What precisely do we get from healthcare in terms of health, compared to public spending on, say, education or social security benefits? Although the government is clearly committed to tackling those determinants of health which lie outside the health service, in reality its preoccupation is the NHS. This might explain why the emphasis on prevention and public health, so evident in the white paper, was not matched in the document that sets out how the extra money for health will be spent - the NHS plan.
But is it possible to disentangle the various influences on health improvement so as to allocate resources? What are the implications of not doing so? It is useful to look at a real example.
Death rates from breast cancer have been falling in the UK for the past decade or so. But no clear picture has yet emerged about how various developments in breast cancer interventions (screening, better diagnosis and new drug therapies such as tamoxifen) have contributed to this outcome. The evidence in relation to screening is particularly unclear, as the fall in mortality came too soon after the introduction of the national screening programme for all the benefits to be attributed to it. So it is all the more interesting to see what happened when The Lancet published a study by Peter Gotzsche and Ole Olsen last January which questioned the effectiveness of the programme. The press release from the Department of Health was swift and unequivocal: 'The NHS breast-screening programme is a success. . . There is no new evidence in [The Lancet's] report. . . The data has already been considered by expert committees. . . who found significant beneficial effects from screening.'
So That is all right then. The breast cancer screening programme is undoubtedly one of the DoH's more sacred cows. And the assumption that early detection leads to a more favourable prognosis has plenty of intuitive appeal. In fact most cancers are not identified through the formal screening programme, and some argue that many women present earlier because they are now generally better informed than 20 or so years ago.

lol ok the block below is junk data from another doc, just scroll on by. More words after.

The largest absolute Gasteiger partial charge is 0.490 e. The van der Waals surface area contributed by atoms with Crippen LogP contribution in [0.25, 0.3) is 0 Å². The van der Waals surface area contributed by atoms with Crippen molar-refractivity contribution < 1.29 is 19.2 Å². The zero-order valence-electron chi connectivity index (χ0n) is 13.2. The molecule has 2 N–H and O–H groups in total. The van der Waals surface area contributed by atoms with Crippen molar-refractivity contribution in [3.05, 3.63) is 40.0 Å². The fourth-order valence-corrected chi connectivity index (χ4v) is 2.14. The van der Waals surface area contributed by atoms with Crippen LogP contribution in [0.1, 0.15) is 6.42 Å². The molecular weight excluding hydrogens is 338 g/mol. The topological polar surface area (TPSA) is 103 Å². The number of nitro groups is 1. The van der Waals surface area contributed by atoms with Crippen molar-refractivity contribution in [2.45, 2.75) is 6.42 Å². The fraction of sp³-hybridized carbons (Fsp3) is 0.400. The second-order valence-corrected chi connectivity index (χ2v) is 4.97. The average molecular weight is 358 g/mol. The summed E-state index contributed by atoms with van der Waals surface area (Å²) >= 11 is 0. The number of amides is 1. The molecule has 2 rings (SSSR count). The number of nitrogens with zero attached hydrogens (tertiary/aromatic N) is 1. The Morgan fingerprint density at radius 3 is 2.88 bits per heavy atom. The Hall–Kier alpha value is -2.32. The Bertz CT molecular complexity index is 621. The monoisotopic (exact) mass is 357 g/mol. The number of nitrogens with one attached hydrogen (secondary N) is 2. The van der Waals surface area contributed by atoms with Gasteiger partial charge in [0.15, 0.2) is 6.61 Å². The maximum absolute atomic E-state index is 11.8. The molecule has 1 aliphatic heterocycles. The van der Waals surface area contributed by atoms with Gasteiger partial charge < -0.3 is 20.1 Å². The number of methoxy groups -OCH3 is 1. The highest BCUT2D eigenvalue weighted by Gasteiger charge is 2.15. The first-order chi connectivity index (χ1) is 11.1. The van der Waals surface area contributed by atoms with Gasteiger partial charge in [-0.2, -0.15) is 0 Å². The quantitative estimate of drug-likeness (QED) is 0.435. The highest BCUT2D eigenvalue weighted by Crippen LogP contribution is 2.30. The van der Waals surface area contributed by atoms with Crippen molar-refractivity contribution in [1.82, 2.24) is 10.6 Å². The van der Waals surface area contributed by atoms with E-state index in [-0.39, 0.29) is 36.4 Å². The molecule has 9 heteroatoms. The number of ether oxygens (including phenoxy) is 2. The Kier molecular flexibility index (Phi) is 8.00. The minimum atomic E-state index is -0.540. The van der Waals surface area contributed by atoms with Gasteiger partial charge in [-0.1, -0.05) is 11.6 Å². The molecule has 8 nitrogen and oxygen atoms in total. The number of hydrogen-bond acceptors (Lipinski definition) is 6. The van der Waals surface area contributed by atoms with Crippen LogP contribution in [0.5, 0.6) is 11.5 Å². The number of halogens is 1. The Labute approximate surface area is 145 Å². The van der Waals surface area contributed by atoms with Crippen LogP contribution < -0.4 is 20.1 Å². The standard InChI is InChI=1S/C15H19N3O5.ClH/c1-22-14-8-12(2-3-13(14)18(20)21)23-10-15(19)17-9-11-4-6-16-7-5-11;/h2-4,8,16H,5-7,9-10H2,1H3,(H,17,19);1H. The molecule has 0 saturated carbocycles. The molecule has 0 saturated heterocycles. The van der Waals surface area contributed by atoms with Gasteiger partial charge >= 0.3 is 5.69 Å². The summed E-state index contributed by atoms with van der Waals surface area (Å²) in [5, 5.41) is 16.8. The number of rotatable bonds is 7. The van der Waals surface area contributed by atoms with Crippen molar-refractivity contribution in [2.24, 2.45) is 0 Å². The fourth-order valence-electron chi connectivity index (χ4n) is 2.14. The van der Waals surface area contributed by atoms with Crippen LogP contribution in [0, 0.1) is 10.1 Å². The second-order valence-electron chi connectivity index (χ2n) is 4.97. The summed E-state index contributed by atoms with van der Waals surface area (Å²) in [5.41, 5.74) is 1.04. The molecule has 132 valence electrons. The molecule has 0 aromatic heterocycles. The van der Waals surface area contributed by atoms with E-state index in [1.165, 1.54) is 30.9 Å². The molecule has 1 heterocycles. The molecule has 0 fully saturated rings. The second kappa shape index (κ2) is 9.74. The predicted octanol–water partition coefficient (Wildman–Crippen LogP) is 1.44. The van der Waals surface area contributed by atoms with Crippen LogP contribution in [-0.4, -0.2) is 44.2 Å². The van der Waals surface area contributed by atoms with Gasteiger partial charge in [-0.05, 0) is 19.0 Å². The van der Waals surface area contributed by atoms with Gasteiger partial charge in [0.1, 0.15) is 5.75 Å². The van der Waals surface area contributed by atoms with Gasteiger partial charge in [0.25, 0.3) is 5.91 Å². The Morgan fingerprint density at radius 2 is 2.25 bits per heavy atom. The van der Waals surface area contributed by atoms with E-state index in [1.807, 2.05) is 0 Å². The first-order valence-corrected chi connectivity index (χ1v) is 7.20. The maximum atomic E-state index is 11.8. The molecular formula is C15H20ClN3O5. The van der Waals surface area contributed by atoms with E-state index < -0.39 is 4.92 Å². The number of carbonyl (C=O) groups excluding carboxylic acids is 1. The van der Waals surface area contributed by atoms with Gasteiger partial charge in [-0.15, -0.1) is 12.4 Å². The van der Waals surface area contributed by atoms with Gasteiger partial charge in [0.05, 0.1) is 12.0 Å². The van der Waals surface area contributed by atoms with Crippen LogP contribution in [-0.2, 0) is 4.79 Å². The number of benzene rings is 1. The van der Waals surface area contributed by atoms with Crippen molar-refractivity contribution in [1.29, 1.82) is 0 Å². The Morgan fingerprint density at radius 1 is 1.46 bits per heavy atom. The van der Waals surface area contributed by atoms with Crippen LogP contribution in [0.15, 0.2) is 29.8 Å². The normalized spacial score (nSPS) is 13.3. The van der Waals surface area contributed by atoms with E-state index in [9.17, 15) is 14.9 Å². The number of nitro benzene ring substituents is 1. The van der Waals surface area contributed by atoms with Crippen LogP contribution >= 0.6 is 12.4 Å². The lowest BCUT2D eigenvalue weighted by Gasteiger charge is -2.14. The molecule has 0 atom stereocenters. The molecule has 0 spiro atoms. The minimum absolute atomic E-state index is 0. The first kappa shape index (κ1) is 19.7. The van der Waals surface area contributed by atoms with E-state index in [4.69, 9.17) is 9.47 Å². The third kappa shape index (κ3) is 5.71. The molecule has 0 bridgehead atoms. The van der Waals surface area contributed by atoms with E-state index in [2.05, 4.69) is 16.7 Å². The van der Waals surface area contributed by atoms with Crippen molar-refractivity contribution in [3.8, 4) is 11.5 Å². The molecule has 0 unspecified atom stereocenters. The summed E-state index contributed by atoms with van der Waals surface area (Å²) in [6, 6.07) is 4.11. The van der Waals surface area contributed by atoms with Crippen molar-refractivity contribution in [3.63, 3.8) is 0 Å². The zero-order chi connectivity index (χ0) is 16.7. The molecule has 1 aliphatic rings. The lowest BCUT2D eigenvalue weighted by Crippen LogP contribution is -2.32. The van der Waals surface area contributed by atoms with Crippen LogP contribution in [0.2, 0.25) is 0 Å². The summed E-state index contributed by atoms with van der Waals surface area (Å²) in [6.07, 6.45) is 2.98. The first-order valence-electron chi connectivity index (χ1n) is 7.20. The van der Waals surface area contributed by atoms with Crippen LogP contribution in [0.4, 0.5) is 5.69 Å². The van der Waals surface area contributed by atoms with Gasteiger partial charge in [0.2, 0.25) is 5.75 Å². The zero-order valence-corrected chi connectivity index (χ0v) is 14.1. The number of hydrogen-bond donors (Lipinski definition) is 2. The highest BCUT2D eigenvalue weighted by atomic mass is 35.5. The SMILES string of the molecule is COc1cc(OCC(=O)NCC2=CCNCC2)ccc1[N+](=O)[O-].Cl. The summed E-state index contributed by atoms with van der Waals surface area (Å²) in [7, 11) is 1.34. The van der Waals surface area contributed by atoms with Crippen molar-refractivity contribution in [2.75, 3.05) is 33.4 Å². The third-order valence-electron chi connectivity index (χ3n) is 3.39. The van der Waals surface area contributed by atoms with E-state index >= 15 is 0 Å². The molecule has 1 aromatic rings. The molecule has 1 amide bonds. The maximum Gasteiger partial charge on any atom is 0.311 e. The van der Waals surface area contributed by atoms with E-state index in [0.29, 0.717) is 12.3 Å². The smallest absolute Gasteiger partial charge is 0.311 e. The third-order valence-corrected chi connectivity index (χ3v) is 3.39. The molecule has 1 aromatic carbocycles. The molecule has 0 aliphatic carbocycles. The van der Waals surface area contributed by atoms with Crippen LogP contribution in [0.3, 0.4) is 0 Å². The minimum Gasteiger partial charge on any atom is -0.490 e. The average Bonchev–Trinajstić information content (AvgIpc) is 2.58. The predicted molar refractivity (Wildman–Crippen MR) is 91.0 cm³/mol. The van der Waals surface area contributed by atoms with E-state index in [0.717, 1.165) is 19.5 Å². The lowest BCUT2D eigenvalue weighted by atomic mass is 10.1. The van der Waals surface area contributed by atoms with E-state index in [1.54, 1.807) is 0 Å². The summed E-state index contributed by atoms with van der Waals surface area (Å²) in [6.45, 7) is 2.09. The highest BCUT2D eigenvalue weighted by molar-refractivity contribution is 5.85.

Equally, however, the role played by drugs such as tamoxifen is often talked up. The news that mortality from breast cancer had dramatically fallen was greeted in the press last year with headlines like 'Breast cancer drug saves 20,000', even though the researchers themselves were clearly cautious in attributing the benefits.
Overall, it seems, neither the evidence presented by researchers nor the government response provide a clear picture of how much each of the various developments over recent years have contributed to the fall in breast cancer mortality.While it is perfectly possible that all have helped, unless the contributions of the different components are known there is a risk of double-counting the same benefits.
The inevitable row between screening enthusiasts and treatment advocates reflects how little we actually know about the way the cancer care system (and medical care more generally) is expected to improve health.We know a lot about the effects of specific interventions, but relatively little about how they interact with each other. Therefore, for those charged with organising services at a national, regional or local level, it is not clear how money should be allocated most usefully between services.
This vacuum in the knowledge base ought to be dealt with by the national cancer plan and the national service frameworks more generally.Yet none of these attempt to link specific proposals to the benefits that are hoped for. The cancer plan, for example, presents a long list of desirable activities, from prevention and screening through to treatment and investment in research, but does not identify what each is expected to achieve.
A real whole-systems approach to breast cancer (and other diseases) requires a more explicit model of how the healthcare system is expected to contribute to improved health. That model must acknowledge the influence of population-based characteristics (such as health-seeking behaviour) and the wider policy environment. This in turn requires a much better grasp of how the various factors interact with each other, in combination as well as separately. This would avoid double counting of the same benefits.When the cancer plan is eventually updated, we hope it will make explicit exactly how its proposals are expected to contribute to reduced mortality.
Jo-Ann Mulligan is research officer and Anthony Harrison is a fellow in the health systems programme, the King's Fund.